More puzzling, the latest immigration debates don’t even seem to have raised Tancredo’s profile.

By contrast, Ron Paul has been much more successful at using his presidential candidacy to gain a wider hearing for his opposition to the Iraq war — a much less popular position among the Republican faithful than support for a border security fence — and general libertarianism, even if he hasn’t yet gotten much of a bounce in the polls. Former Arkansas Gov. Mike Huckabee has at least earned high marks for his homespun debate performances. ~Jim Antle

Jim’s article covers the troubles of Tancredo’s campaign quite well.  The contrast with Paul is interesting.  Why hasn’t Tancredo’s outspoken stance on immigration garnered the attention Paul’s foreign policy tussle with Giuliani has?  There’s no doubt about the outspokenness of his position, or its popularity with core Republican voters.  In the third debate, he pushed for a moratorium on legal immigration and spoke hopefully about a day in our future when “para continuar en espanol, opprima dos is no longer heard (or words to that effect).  He made a reasonably solid argument for the cultural and political importance of English as an official language.  At a time when the GOP base is deeply alienated from Mr. Bush and Senate supporters of the amnesty bill who regard the base as “bigots,” it seems as if it would be ideal to be the candidate who declared, as he did last night, that he would not allow George Bush to darken the doorstep of the White House in a Tancredo administration.  Simply as a viscerally appealing protest candidate, Tancredo has to be getting some support and attention, right?  Apparently not.

Those mainstream conservative pundits and activists who talk up their concern about illegal immigration seem to be drifting towards Romney or the approaching Fred Thompson juggernaut.  The conservative media may mention his candidacy from time to time, and restrictionist writers will discuss his campaign respectfully, but he is not receiving the spontaneous burst of free media or Internet support that Paul has enjoyed.  I can think of five likely reasons, some of which Jim mentions or alludes to.  First, MSM sources and liberal blogs and talk shows have absolutely no interest in playing up a hard-line restrictionist candidacy, since this is the part of the GOP that all of them despise, and on immigration they naturally sympathise with Giuliani, McCain, Huckabee and Brownback, whereas they tend to sympathise more with Paul or any Republican who shows independence from Bush on Iraq.  Next, Tancredo has not had any prominent “good television” moments in which he faced off with another candidate, which in turn means that his contributions get ignored by soundbite-obsessed, conflict-oriented news reporting.  Also, while it is a burning issue inside the GOP, immigration remains a relatively lower priority for the country as a whole relative to foreign policy and Iraq–a foreign policy debate in the GOP primaries is intrinsically more newsworthy and politically interesting to reporters than Tancredo’s fight against mass immigration.  Fourth, restrictionists are fewer in number online and are not pushing Tancredo’s candidacy as hard as Paul’s online fans are pushing his.  (This online buzz may ultimately be irrelevant when it comes time to vote, but it is helping to make Paul a more widely-known candidate.)  Finally, Tancredo’s debate performances until last night were dismal and hardly the stuff around which one builds a successful insurgent campaign.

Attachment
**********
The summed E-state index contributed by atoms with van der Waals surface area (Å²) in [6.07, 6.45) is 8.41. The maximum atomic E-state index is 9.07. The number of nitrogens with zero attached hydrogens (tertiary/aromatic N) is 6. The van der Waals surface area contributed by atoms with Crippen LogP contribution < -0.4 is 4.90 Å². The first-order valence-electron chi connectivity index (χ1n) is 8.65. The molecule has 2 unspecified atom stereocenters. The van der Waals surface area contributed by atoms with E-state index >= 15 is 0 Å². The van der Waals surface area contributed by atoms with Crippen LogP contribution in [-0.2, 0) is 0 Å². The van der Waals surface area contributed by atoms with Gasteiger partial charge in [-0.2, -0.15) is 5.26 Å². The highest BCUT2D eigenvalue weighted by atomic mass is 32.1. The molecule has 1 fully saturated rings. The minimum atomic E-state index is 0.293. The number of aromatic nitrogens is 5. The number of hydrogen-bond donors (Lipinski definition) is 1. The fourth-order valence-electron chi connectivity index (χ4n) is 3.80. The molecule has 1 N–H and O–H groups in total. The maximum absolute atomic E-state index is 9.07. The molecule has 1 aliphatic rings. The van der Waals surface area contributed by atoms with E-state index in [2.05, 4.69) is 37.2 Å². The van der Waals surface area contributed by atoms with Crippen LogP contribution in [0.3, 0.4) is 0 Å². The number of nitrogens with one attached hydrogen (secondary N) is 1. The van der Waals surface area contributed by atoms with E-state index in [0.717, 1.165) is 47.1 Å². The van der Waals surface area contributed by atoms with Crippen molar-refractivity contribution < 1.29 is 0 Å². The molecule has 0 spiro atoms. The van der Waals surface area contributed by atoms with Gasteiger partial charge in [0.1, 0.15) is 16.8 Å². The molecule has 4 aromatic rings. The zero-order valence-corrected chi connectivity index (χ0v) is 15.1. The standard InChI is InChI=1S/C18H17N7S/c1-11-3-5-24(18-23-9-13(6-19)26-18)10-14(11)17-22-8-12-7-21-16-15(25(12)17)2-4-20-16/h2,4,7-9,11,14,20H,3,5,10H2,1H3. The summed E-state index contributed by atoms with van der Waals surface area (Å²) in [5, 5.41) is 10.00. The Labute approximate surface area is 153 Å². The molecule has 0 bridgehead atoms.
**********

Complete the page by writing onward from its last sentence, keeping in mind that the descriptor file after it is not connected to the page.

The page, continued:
Jim notes the poor debate performances, including last night among them.  I had started to think that he had been improving since the first two, but this is not actually saying very much.  He seems to suffer occasionally from what I will dub Gilmore’s Disease: the need to summarise the entirety of his career, political philosophy and life goals in response to almost any question, regardless of its content. 

The sixth reason why Tancredo is not breaking out from the pack on the issue is that Romney has rather fraudulently, but effectively, filled the leading spot as opponent of the amnesty bill, and Tancredo has to trip over Hunter, Gilmore and Paul in the back of the pack.  Unlike Paul on foreign policy, he cannot stand out as the sole voice of reason on his single issue.  There are many other competing voices claiming, some quite plausibly, that they also oppose amnesty.  He also has to struggle to get any speaking time, and as the now-famous “talk clock” shows he is losing the battle to get out his message.  Only the unfortunate Tommy Thompson fared worse in terms of the amount of time he had to speak.  How is it possible that any candidate only gets to speak for five and three quarters minutes during a two-hour debate?  That’s absurd.